Author(s): Rueckschloss U, Quinn MT, Holtz J, Morawietz H
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Abstract OBJECTIVE: Angiotensin II (Ang II)-mediated induction of vascular superoxide anion formation could contribute to the development of endothelial dysfunction, hypertension, and atherosclerosis. An NAD(P)H oxidase has been identified as a major endothelial source of superoxide anions. However, the molecular mechanism underlying the regulation of NAD(P)H oxidase activity in response to Ang II is not well understood. METHODS AND RESULTS: We investigated the dose-dependent regulation of superoxide anion formation and of NAD(P)H oxidase subunit expression in response to Ang II in human endothelial cells. Ang II regulates superoxide anion formation and the limiting subunit of endothelial NAD(P)H oxidase, gp91-phox, in a dose-dependent manner via Ang II type 1 (AT1) receptor-mediated induction and Ang II type 2 receptor-mediated partial inhibition at higher Ang II concentrations. Furthermore, AT1 receptor blocker therapy before coronary bypass surgery downregulates the gp91-phox expression in internal mammary artery biopsies of patients with coronary artery disease. CONCLUSIONS: Our data support a dose-dependent induction of proatherosclerotic oxidative stress in human endothelial cells in response to Ang II. The expression of NAD(P)H oxidase subunit gp91-phox is critical for endothelial superoxide anion formation. AT1 receptor blockade has an antiatherosclerotic and antioxidative potential by the reduction of oxidative stress in the vessel wall.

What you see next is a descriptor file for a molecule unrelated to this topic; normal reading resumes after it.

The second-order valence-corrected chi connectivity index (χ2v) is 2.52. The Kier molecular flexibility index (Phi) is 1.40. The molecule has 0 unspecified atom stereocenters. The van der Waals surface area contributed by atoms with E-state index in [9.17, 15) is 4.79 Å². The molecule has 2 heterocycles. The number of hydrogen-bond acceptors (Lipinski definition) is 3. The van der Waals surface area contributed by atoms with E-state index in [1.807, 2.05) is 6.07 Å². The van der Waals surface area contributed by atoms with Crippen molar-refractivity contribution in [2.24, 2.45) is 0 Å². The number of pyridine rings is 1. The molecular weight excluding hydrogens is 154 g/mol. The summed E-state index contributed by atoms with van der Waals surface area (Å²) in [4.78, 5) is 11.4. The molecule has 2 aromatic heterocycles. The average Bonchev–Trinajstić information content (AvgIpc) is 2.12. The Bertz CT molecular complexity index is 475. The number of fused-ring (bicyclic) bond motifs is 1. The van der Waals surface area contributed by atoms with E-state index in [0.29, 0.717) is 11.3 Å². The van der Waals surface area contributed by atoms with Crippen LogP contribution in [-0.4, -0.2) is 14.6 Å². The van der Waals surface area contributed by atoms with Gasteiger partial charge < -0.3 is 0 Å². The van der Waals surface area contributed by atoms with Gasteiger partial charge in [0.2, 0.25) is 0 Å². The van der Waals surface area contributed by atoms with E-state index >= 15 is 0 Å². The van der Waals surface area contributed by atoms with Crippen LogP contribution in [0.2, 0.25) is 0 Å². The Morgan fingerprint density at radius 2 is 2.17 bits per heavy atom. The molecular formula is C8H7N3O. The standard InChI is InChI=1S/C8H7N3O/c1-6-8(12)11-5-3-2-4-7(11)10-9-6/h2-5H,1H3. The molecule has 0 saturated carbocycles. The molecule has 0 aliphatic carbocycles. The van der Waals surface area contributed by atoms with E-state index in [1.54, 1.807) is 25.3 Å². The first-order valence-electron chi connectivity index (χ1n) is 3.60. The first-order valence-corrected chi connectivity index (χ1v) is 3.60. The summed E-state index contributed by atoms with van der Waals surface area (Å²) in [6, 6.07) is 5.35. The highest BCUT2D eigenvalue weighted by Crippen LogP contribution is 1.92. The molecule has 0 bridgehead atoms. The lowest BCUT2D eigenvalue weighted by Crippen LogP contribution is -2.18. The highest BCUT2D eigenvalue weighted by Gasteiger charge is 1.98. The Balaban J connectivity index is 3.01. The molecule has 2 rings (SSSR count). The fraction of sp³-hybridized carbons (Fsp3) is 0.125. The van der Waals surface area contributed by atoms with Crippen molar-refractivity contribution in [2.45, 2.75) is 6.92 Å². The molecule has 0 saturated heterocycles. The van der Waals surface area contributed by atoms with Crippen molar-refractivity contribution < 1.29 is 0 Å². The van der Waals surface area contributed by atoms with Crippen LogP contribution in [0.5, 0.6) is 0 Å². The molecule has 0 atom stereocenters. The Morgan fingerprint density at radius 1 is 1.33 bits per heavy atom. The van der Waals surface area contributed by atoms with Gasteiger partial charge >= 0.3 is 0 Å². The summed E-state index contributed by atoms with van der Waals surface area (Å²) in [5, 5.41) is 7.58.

This article was published in Arterioscler Thromb Vasc Biol
and referenced in Journal of Hypertension: Open Access